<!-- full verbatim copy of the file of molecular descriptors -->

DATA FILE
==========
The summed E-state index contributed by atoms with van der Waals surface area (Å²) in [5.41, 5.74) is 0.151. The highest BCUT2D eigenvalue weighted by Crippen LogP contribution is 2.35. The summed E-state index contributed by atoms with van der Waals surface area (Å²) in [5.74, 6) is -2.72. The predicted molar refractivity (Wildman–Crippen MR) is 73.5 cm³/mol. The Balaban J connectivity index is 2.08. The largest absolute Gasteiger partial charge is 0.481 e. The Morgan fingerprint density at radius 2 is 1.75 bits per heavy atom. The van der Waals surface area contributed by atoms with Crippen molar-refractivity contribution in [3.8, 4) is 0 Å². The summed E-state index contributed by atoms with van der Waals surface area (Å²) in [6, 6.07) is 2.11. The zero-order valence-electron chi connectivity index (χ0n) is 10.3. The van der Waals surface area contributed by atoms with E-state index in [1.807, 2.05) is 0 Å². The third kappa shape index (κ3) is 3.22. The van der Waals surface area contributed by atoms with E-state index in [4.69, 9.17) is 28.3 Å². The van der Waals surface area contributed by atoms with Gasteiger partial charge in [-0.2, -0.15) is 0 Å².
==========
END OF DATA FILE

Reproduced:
The summed E-state index contributed by atoms with van der Waals surface area (Å²) in [5.41, 5.74) is 0.151. The highest BCUT2D eigenvalue weighted by Crippen LogP contribution is 2.35. The summed E-state index contributed by atoms with van der Waals surface area (Å²) in [5.74, 6) is -2.72. The predicted molar refractivity (Wildman–Crippen MR) is 73.5 cm³/mol. The Balaban J connectivity index is 2.08. The largest absolute Gasteiger partial charge is 0.481 e. The Morgan fingerprint density at radius 2 is 1.75 bits per heavy atom. The van der Waals surface area contributed by atoms with Crippen molar-refractivity contribution in [3.8, 4) is 0 Å². The summed E-state index contributed by atoms with van der Waals surface area (Å²) in [6, 6.07) is 2.11. The zero-order valence-electron chi connectivity index (χ0n) is 10.3. The van der Waals surface area contributed by atoms with E-state index in [1.807, 2.05) is 0 Å². The third kappa shape index (κ3) is 3.22. The van der Waals surface area contributed by atoms with E-state index in [4.69, 9.17) is 28.3 Å². The van der Waals surface area contributed by atoms with Gasteiger partial charge in [-0.2, -0.15) is 0 Å².